Valero Energy awards $8.4 million to SAISD

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SAISD received an $8.4 million grant on Wednesday morning from the Valero Energy Foundation, providing college exposure, acceptance and completion focus for SAISD students. (Photo, Christina Acosta)

The San Antonio Independent School District, through the SAISD Foundation, was awarded a five-year, $8.4 million grant, from Valero Energy Foundation (VEF) on Wednesday.

The grant will fund the district’s “Pipeline for College Success” program, a San Antonio initiative and first for the state of Texas focused on increasing the number of students who enroll in and complete college. The district is expanding its role to ensure that more students visit college campuses before applying, and through the critical first year and beyond.

SAISD Superintendent Pedro Martinez had this vision to keep track of these students after viewing the model from the Knowledge Is Power Program (KIPP) San Antonio, a network of free, open-enrollment, college-preparatory public schools dedicated to students in underserved communities. He decided it was time to push the district’s 2400 students to a similar track to not only get into schools around the state, but also across the nation.

“When I saw what KIPP was doing, I realized few districts in the country are tracking their students to college,” said Martinez. “They track them for years and I thought we have to do it for our district and envision that I have, so we started this pilot at Jefferson. [With this grant, students] can reach their dreams.”

The new Pipeline for College Success program will be instrumental in helping the district achieve its five-year college goals, which call for having 80 percent of graduates attend college, with 50 percent attending a four-year institution and 10 percent enrolled in a Tier-One university by the year 2020.

The grant fund began this school year, allowing the district to provide for two new College Bound Advisors at all seven comprehensive high schools to: increase the focus on college readiness; increase the number of students going on to attend two-year and four-year colleges and universities; triple the number of students who are able to participate in college tours; and establish an office that tracks SAISD graduates through college completion.

This new grant will be used to add 14 full-time College Bound Advisors to support seniors at each of SAISD’s seven traditional high schools, with SAISD funding an additional college bound advisor for each of its four non-traditional high schools.

“This is a historic announcement for San Antonio and Texas because it features a unique collaboration between SAISD public schools, KIPP charter schools, and Valero. They share one common goal: educate and equip students for success,” said Joe Gorder, Valero chairman, president and chief executive officer and VEF chairman.  

The funding follows a $3 million Valero grant in 2015 to KIPP San Antonio Public Schools for their KIPP Through College system (KTC), with a portion going to support a collaboration with SAISD to share best practices and improve student college-completion rates. The partnership began with a pilot program at Jefferson High School to adapt elements from the KTC system and includes ongoing professional development for counselors and advisors at all SAISD high schools.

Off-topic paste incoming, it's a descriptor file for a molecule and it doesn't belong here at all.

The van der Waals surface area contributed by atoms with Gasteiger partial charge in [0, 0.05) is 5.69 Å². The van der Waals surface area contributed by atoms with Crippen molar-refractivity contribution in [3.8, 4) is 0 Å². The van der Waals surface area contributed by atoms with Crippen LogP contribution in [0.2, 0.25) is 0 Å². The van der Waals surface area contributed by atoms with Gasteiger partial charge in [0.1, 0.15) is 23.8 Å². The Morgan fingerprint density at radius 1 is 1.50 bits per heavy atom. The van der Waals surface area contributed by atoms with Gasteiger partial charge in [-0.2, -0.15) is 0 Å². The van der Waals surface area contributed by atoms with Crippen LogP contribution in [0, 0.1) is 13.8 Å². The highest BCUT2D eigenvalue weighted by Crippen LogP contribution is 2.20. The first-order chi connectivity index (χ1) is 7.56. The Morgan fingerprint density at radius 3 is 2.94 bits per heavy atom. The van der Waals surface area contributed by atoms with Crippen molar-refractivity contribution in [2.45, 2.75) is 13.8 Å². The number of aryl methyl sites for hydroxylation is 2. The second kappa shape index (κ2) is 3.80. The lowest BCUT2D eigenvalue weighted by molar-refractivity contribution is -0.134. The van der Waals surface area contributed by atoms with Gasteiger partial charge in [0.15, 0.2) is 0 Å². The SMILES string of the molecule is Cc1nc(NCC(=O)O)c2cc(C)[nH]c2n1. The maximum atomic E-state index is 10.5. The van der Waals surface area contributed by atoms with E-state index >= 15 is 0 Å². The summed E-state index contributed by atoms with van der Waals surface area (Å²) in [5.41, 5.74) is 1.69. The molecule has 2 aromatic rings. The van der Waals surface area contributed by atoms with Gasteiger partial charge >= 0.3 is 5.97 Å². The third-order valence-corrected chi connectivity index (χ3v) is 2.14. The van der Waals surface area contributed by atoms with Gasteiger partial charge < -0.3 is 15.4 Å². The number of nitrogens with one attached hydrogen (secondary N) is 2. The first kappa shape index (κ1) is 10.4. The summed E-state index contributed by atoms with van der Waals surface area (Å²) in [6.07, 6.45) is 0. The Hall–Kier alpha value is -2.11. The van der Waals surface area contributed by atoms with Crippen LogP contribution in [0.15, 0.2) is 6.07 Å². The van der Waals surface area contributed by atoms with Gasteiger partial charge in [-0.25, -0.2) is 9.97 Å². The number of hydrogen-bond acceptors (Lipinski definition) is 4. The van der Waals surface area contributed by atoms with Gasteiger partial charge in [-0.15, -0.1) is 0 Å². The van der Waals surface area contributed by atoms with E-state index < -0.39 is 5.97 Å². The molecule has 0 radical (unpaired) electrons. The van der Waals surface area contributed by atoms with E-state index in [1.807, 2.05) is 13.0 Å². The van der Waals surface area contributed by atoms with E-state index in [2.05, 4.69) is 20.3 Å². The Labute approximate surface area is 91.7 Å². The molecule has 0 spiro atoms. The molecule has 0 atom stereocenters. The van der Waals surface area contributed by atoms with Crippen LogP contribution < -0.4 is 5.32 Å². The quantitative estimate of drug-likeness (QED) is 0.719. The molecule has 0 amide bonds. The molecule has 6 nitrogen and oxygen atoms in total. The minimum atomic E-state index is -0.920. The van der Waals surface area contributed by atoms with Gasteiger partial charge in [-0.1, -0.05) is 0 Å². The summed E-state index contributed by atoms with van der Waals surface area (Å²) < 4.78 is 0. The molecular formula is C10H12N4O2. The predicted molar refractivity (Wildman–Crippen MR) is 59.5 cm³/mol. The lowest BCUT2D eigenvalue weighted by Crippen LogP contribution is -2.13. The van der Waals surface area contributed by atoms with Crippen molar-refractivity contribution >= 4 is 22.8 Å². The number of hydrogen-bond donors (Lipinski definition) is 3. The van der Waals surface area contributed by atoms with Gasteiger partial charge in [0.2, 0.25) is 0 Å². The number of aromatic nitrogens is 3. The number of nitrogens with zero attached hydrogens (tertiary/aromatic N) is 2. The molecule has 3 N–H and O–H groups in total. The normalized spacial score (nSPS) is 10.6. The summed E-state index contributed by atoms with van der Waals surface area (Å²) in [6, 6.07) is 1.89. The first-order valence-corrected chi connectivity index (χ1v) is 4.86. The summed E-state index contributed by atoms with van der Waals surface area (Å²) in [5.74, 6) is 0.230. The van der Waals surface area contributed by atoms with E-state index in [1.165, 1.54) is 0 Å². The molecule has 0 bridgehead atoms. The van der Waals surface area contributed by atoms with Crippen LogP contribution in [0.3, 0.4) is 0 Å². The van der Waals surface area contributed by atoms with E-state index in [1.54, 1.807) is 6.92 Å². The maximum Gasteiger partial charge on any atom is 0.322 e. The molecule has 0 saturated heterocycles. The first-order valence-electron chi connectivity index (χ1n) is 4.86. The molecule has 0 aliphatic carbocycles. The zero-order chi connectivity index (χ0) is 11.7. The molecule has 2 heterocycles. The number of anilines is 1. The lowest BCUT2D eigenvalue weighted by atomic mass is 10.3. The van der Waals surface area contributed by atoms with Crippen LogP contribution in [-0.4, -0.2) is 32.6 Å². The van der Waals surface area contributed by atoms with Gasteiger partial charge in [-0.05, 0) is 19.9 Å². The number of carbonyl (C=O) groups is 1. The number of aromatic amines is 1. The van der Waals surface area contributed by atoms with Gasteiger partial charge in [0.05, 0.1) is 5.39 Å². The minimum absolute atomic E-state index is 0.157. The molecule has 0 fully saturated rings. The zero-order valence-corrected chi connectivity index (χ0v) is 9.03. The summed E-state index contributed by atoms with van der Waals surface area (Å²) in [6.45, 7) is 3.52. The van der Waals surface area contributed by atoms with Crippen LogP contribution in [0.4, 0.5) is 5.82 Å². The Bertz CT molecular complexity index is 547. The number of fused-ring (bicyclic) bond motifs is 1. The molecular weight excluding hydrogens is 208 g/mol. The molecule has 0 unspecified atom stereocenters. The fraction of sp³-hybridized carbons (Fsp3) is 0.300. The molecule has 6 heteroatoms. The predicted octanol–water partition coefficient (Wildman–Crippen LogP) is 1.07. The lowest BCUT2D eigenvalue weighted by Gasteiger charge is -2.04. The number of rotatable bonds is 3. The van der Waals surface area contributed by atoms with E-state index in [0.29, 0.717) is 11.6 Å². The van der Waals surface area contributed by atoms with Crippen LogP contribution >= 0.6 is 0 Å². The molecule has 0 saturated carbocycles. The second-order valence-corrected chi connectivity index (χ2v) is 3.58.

State Rep. Diego Bernal (TX-123) talk to high school students about their future plans. (photo, Christina Acosta

State Representative Diego Bernal (TX-123) lauded the accomplishments SAISD achieved to make higher education crucial for the future of students. He would like to see these students move forward and come back to the city on the rise.

“I’m one of the folks that believes that education is the key to everything,” said Rep. Bernal (TX-123). “Once you add education, it affects everyone. We are providing more opportunities for the kids and they are holding up their end of the bargain by wanting more. This new grant reveals the best of what we have to the country.”

The new advisors will be dedicated to juniors and seniors and ensuring they are bound for success after high school. This will free up existing college-readiness counselors at each high school to focus on students in earlier years and ensuring they are engaging in college-readiness activities.

Funding also will be used to create the Postsecondary Support Office, which will be staffed by two alumni support coordinators to track students through college. The office will be dedicated to supporting students after high school graduation to encourage college completion.

To help ensure more students see college as part of their future, the district will use grant money to cover the cost of annual college visits across the country for 250 students – significantly increasing the number of high-achieving students who are able to participate in a proven, successful program.

Aspiring to be a physician with a degree from Rice University, this is the opportunity 16 year-old Jude Tovar, a junior at Highlands High School, was waiting for. Before the program, Tovar was planning to go to a lower income school without any help from the school’s college resources. However, with the grant, Tovar stated to La Prensa that his future has exceeded his and other students’ expectations.

“Its very beneficial because in the long run it benefits our future. This grant is very good for us whether we decide to go to college in state or out of state. The more money we have, the better programs we can get into to ensure that we have a future,” said Tovar.

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